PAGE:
The Spectr-RG spacecraft carrying the eROSITA (a Max Planck Institute instrument) telescope was launched by the Russian Roscosmos in 2019, focusing observations on the X-ray part of the electromagnetic spectrum. The mission’s objectives are to observe galaxy clusters and study the growth of large scale structure, to detect supermassive black holes, observe supernova remnants and X-ray binaries.
It’s now starting to deliver results.
We’re made of starstuff
In the last six months, the mission collected data of the whole sky within energies from 0.2 to 8 KeV (200-8000 eV). An electron-volt(eV) is an energy unit equivalent to the amount of the amount of kinetic energy gained by a single electron accelerating through an electric potential difference of one volt in vacuum. It’s not a lot: if you go to the hospital and get your arm X-rayed, the energy of the medical X-ray photons is around 200,000 eV (0.2 MeV), any lower and you wouldn’t see your bones on the X-ray. This is because the calcium in our bones absorb those photons with this amount of energy and become visible for the doctor.
Using a somewhat similar approach, eROSITA’s all-sky sky map images a variety of objects, in different energy ranges. In the 0.3 to 2.3 KeV map is possible to see prominent X-ray sources in the sky, like Large Magellanic Cloud in the southern part of the galactic map. Towards the center, one can see the Vela Supernova Remnant, the result of a supernova explosion that occurred approximately 11,000 years ago. Maybe the brightest source in the map is the Scorpius X-1(Sco X-1), which is a X-ray binary.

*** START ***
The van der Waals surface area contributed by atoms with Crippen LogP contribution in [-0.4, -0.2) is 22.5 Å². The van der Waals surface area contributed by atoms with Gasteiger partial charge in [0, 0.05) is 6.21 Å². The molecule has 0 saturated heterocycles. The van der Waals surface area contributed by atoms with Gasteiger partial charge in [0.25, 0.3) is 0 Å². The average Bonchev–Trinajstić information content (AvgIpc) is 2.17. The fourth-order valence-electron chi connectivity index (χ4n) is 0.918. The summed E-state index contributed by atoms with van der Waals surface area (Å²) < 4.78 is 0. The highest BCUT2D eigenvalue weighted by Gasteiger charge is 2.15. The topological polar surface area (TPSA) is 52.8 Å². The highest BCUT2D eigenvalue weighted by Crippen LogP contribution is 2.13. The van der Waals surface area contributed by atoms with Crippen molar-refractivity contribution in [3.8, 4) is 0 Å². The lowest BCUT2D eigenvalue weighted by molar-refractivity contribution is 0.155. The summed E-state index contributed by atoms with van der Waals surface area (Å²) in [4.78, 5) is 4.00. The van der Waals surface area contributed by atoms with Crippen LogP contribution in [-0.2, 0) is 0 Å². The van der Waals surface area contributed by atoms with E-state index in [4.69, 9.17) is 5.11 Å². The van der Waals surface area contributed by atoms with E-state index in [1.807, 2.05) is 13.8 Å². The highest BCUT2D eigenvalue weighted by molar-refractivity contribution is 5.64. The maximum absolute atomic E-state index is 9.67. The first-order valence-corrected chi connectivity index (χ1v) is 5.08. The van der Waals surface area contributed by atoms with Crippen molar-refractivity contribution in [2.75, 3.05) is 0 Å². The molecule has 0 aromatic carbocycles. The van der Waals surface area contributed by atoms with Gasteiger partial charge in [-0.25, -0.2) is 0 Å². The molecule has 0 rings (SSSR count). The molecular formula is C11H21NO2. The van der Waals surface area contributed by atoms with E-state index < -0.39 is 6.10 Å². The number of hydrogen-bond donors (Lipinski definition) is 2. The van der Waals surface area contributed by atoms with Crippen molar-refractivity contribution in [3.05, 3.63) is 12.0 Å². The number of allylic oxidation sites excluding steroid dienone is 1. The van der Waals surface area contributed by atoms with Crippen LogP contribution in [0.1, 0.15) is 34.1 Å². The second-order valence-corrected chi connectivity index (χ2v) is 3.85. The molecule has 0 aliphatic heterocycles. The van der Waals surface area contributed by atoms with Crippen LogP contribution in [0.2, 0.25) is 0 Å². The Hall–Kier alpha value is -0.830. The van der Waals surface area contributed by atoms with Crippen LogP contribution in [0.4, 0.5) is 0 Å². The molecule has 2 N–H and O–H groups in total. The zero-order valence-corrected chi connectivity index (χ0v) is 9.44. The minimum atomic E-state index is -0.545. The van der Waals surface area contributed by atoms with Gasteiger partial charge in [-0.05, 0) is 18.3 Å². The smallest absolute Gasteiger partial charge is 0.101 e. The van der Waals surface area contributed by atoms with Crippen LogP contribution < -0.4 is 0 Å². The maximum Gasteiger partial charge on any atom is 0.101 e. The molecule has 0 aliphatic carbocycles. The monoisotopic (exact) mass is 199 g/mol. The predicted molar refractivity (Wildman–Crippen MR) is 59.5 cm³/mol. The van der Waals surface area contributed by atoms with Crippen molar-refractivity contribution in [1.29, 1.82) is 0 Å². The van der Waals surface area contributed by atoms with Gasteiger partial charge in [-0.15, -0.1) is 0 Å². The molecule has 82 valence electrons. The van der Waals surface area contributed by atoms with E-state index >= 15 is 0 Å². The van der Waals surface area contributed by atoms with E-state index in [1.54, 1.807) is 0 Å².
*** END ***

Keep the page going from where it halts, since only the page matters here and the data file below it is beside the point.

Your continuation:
But perhaps most intriguingly, the map also a huge bubble, present both in the southern and northern part of the galaxy. It’s a huge bubble, which seems to be a result of an event emerging from the galactic center — something that happened 20 million years ago. The structure is so extensive it has comparable size to the galaxy. Its boundary is hotter than the outside due the great energy release from the galactic center.
Previous observations from the Fermi telescope have shown a similar structure but in the gamma-ray band. The Fermi bubbles are smaller but with same structure of the newest discovery. The comparison between the bubbles is in the image bellow.
The discovery suggests that they are a result of the same event, but the cause of the connection is still unknown. They appear to be structures left by accreting supermassive black holes, like seen in the Centaurus A galaxy or supernovae remnants, though nothing is conclusive yet.
The bubble’s discovery provides more insight about galaxy formation and its structure, this means more knowledge about the past of our galaxy. The second complete scan made by eROSITA is close to an end, now with twice the number of photons from the first scan.
The study was published in the journal Nature.